Palermo, the regional capital of Sicily, the city at the edge of Europe and at the centre of the ancient world
A place of mystery, where reality often outperforms the traveller’s imagination and preconceived stereotypes. Less than 200km from Tunis, Palermo is like nowhere else in Europe. Defying the mafia in a maze of crumbling grandeur, it is at the crossroads of the Mediterranean. Every neighbouring power has occupied Sicily at some time, which has created a sizzling mix of Arabic food, Spanish streets, Norman towers and Italian neglect.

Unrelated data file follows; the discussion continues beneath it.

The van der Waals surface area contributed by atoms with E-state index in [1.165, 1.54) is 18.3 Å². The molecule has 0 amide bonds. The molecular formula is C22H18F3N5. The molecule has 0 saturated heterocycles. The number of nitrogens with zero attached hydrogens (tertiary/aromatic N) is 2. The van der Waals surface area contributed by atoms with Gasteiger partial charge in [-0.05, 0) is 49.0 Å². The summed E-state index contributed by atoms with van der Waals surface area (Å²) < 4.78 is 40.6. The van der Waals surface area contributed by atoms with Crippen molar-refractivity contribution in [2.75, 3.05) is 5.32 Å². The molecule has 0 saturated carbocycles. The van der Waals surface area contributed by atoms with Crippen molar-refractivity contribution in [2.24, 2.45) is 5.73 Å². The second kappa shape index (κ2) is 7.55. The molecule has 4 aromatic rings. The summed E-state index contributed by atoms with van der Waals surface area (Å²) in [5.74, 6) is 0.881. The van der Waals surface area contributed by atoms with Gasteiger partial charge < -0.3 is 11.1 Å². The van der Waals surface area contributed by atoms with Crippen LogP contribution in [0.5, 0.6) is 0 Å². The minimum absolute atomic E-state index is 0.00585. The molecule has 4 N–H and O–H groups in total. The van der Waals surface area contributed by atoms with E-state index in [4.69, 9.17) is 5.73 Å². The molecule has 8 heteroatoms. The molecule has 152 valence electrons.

Part Punic, part Phoenician, part Roman, part Arab, the city of Palermo is healthy stuff. Snugly spectacular in its bay setting at the foot of Sicily’s Monte Pellegrino, it looks, as a garibaldino approaching it from the sea once said, like a city imagined by a poetic child. Colourful relics of Middle Eastern domination mix with the Norman and baroque, so the back of a building might look entirely different from its front or sides. This has always struck me as impeccably gallant: an acceptance of this, pragmatic incorporation of that. Beauty, rot and salvage. Renaissance palaces next to shacks, 194 churches, and the domed roofs of one-time mosques – all reminders of countless invaders. History is a tumble, chaos.